With commission having already approved funding for phase two of Board of Education construction projects at Loudon High and Highland Park Elementary schools, and with the Corrections Partnership Committee apparently leaning toward renovating the current Justice Center rather than building a freestanding facility, the overall financial outlook in Loudon County government seems to be in relatively manageable shape compared to this time last year.

Recall that in the previous budget cycle, Loudon County Commission, facing pressure from the state to address inmate overcrowding and avoid decertification, was staring down the prospects of having to consider numerous large-scale budgetary expenses all at once, not the least of which was constructing an all-in-one jail facility that could have cost up to $47 million — which an engineering firm is more than happy to tell us we need — and additional school building projects.

Needless to say, after footing the bill for $43 million in recently completed school construction projects, we dare say the public had little appetite for a new property tax this year.

That is why we are encouraged by two developments this month. First, the jail committee seems to be on board with pursuing a $10 million option to upgrade the current Justice Center after essentially being told for months and months that $22 million was the cheapest way to address the inmate crowding problem. Second, the Loudon County Budget Committee seems to have taken a conservative-minded look at ways to not only cut spending this year to the tune of more than $800,000 but to avoid passing along a tax increase to residents.

Loudon County Mayor Rollen “Buddy” Bradshaw and the budget panel should be applauded for their part in identifying components of the budget that could be trimmed this year, while keeping an eye on the fund balance.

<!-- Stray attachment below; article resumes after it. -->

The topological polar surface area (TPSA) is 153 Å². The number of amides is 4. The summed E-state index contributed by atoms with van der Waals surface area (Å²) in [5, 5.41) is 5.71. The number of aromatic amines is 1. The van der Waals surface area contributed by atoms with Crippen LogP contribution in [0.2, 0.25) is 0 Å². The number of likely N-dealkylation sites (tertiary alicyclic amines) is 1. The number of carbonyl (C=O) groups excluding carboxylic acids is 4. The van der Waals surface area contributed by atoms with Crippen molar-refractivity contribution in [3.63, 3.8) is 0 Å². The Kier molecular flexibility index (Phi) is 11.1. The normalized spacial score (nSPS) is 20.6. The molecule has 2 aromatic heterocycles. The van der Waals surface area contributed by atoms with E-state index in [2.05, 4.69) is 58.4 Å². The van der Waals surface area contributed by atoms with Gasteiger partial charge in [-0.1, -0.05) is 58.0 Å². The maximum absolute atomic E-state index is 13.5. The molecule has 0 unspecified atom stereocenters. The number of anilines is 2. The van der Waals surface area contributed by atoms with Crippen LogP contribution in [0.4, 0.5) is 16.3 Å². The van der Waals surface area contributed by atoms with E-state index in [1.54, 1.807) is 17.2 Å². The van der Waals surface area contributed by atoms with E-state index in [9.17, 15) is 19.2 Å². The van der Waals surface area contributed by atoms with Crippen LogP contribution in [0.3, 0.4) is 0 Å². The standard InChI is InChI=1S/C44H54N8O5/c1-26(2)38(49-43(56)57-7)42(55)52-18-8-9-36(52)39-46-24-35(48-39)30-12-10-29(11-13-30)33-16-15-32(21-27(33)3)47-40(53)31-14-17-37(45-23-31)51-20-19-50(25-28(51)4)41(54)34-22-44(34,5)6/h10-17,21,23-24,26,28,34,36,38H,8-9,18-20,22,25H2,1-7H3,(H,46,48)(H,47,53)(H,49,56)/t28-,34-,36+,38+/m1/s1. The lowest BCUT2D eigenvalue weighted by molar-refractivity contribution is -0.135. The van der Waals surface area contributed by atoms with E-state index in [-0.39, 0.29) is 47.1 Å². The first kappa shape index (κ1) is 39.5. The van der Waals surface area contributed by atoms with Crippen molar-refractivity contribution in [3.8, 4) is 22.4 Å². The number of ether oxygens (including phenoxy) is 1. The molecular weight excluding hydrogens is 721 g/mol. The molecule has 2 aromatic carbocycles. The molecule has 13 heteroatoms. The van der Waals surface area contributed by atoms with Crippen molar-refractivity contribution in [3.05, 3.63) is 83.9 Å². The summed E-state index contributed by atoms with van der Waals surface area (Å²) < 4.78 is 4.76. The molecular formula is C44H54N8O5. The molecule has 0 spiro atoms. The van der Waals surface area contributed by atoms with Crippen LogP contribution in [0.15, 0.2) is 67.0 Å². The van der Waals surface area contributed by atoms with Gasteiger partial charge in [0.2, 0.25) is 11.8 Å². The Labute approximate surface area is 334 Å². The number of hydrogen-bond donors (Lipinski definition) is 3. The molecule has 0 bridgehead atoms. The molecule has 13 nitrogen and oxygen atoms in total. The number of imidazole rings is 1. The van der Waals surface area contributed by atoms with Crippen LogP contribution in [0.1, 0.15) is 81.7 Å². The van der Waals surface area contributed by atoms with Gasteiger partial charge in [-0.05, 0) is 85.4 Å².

If Bradshaw is right — and we hope he is — while the fund balance, which is expected to be at $5 million by the end of June 2016, may experience a “little dip” as the county unloads some debt, focusing on paying down loans should pay dividends in the end. Eventually, the county could see the fund balance “start to grow again,” Bradshaw said.

“It’s a matter of continuing to control our spending,” Bradshaw said, alluding to a campaign promise he made before being voted into the mayor’s office. “I don’t think we have anything on the horizon that’s going to require any borrowing of money so tighten our belts up for these next few years.”

We would be remiss if we did not point out that while we laud the county’s conservative approach to the budgetary process as of late, at some point down the road, commissioners will have to address things like making teacher salaries commensurate with other counties and fixing local roads, some of which are in desperate need of repairs.

In developing the budget this year, county officials benefited from an increase in the value of a property tax penny, a luxury that may or may not exist in subsequent years. But this first step in fiscal prudence should encourage us all.